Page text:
Somewhere out on the Internet, an Electric Bong may be in danger. The threat: a well-crafted Google query that could allow a hacker to use Google's massive database as a resource for intrusion.
The Electric Bong, whatever it is, was one of a number of household devices that security researcher Johnny Long came across when he found an unprotected web interface to someone's household electrical network. To the right of each item were two control buttons, one labelled "on," the other, "off."
Long, a researcher with Computer Sciences Corp. and author of the book, Google Hacking for Penetration Testers, was able to find the Electric Bong simply because Google contains a lot of information that wasn't intended to lie exposed on the web. The problem, he said at the Black Hat USA conference in Las Vegas last week, lies not with Google itself but with the fact that users often do not realise what Google's powerful search engine has been able to dig up.
In addition to power systems, Long and other researchers were able to find unsecured web interfaces that gave them control over a wide variety of devices, including printer networks, PBX (private branch exchange) enterprise phone systems, routers, web cameras and, of course, websites themselves. All can be uncovered using Google, Long said.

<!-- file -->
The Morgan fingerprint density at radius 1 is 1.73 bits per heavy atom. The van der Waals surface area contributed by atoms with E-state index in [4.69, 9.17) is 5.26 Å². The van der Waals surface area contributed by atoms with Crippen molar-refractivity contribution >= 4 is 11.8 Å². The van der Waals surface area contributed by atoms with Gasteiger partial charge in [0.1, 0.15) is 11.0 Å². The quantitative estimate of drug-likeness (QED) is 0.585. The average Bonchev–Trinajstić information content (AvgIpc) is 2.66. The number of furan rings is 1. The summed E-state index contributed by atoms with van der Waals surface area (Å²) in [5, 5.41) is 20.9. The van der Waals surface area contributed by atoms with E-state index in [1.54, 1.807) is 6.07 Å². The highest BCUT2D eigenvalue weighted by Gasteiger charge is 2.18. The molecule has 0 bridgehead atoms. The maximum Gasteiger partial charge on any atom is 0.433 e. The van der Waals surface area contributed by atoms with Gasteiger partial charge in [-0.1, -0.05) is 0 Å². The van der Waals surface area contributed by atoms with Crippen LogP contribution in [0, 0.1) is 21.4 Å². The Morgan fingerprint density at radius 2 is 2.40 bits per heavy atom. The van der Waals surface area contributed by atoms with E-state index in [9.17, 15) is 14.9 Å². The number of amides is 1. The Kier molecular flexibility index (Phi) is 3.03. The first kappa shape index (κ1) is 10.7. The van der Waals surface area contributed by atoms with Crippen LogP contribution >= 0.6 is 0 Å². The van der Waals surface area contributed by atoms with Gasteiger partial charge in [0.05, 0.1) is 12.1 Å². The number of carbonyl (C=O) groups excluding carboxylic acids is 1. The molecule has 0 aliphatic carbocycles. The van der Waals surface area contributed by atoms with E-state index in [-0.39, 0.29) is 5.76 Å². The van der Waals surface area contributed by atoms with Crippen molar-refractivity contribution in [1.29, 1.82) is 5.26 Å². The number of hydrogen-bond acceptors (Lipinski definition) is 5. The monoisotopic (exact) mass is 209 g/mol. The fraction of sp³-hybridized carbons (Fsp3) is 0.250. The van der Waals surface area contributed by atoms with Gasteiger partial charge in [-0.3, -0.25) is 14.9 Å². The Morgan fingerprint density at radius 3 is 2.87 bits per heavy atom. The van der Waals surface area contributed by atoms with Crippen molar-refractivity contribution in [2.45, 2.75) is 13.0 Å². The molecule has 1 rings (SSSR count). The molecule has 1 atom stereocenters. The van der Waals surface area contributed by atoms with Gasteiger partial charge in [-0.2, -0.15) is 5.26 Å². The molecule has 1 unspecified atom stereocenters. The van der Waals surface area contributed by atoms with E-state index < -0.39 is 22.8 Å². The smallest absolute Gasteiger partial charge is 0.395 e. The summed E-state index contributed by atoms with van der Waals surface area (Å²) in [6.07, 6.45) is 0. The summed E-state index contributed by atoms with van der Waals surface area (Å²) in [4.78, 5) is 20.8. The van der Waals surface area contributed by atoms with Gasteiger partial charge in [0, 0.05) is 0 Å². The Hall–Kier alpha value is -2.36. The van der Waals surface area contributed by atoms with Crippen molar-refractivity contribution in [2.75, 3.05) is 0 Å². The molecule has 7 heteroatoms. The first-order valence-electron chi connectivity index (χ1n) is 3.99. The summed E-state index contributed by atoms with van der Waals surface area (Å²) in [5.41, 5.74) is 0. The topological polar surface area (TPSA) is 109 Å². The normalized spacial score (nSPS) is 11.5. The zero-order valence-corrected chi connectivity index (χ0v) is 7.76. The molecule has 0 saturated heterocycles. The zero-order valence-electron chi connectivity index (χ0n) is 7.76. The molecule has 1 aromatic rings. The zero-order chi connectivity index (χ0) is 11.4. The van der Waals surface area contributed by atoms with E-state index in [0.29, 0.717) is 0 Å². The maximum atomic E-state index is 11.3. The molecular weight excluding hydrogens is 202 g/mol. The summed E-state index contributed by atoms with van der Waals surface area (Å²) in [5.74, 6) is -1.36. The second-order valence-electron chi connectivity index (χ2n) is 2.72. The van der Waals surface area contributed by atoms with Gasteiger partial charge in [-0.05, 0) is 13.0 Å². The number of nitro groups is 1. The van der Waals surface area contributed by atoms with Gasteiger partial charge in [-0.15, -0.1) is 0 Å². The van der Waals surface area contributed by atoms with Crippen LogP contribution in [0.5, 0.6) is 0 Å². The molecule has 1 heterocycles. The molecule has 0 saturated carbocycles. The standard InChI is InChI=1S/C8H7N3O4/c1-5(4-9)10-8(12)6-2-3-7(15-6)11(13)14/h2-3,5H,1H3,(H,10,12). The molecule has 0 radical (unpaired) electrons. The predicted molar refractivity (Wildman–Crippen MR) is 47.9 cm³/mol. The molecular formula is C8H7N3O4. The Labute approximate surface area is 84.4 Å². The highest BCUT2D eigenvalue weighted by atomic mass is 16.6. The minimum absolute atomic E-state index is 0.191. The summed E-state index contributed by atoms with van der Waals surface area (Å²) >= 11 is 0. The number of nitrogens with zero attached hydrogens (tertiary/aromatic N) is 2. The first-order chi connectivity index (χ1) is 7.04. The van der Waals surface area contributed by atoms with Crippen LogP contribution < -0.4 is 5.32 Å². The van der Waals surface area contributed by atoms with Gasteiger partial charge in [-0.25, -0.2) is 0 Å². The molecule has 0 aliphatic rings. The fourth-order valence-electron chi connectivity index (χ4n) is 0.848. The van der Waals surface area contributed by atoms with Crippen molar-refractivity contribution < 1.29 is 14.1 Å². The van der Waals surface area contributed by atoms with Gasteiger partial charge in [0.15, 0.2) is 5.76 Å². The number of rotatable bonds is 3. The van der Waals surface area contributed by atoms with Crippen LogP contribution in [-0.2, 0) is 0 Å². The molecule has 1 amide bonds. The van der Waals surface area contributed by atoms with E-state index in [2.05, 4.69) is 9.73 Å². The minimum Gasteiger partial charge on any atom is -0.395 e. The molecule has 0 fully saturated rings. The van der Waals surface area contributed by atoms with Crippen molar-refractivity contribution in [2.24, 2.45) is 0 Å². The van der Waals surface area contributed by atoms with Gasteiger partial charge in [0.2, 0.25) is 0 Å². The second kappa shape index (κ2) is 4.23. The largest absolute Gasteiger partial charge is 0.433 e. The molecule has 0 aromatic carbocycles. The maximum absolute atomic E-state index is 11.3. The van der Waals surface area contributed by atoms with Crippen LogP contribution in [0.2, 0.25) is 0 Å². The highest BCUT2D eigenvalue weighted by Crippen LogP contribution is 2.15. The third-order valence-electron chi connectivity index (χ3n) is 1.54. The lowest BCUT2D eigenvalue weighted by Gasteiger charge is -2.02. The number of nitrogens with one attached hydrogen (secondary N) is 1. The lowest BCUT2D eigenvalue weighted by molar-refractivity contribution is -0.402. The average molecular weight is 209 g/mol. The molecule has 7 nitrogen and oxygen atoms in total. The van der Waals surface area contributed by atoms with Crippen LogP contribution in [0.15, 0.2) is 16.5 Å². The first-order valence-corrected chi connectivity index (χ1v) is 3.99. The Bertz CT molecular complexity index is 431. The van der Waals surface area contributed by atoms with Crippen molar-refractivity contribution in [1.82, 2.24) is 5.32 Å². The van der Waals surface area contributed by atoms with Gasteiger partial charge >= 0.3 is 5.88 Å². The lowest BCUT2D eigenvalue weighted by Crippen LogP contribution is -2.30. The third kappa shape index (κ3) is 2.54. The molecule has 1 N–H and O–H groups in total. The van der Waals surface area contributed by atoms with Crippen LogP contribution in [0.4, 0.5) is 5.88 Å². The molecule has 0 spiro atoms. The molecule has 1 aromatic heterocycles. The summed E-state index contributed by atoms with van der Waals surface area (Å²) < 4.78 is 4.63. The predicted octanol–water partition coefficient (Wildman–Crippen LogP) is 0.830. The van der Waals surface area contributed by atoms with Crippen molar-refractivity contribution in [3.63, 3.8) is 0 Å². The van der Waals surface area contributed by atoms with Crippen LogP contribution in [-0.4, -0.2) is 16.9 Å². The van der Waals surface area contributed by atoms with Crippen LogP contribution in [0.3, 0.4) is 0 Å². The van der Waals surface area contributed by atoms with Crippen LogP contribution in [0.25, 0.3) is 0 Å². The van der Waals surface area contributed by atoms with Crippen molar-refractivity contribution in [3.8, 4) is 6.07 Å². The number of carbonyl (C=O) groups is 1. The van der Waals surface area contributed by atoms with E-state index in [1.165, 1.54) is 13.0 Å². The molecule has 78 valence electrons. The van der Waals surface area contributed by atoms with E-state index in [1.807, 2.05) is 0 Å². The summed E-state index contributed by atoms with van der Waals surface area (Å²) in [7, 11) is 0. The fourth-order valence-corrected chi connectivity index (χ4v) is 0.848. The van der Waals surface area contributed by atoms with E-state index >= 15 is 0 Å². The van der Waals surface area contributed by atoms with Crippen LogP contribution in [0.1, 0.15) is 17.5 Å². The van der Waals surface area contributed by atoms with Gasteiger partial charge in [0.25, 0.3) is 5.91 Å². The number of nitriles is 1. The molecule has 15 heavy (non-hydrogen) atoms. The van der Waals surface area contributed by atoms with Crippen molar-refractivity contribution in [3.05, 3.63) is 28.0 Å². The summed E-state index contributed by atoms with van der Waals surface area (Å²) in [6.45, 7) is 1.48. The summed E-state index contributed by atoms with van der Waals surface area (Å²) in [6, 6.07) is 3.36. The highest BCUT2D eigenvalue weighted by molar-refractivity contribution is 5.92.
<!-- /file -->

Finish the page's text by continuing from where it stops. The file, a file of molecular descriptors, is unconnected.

But the effectiveness of Google as a hacking tool does not end there. It can also be used as a kind of proxy service for hackers, Long said.
Although security software can identify when an attacker is performing reconnaissance work on a company's network, attackers can find network topology information on Google instead of snooping for it on the network they're studying, he said. This makes it harder for the network's administrators to block the attacker. "The target does not see us crawling their sites and getting information," he said.
Often, this kind of information comes in the form of apparently nonsensical information -- something that Long calls "Google Turds." For example, because there is no such thing as a website with the URL "nasa", a Google search for the query "site:nasa" should turn up zero results. Instead, it turns up what appears to be a list of servers, offering an insight into the structure of Nasa's (the U.S. National Aeronautics and Space Administration's) internal network, Long said.
Combining well-structured Google queries with text processing tools can yield things like SQL (Structured Query Language) passwords and even SQL error information. This could then be used to structure what is known as a SQL injection attack, which can be used to run unauthorised commands on a SQL database. "This is where it becomes Google hacking," he said. "You can do a SQL injection, or you can do a Google query and find the same thing."
Although Google traditionally has not concerned itself with the security implications of its massive data store, the fact that it has been an unwitting participant in some worm attacks has the search engine now rejecting some queries for security reasons, Long said. "Recently, they've stepped into the game."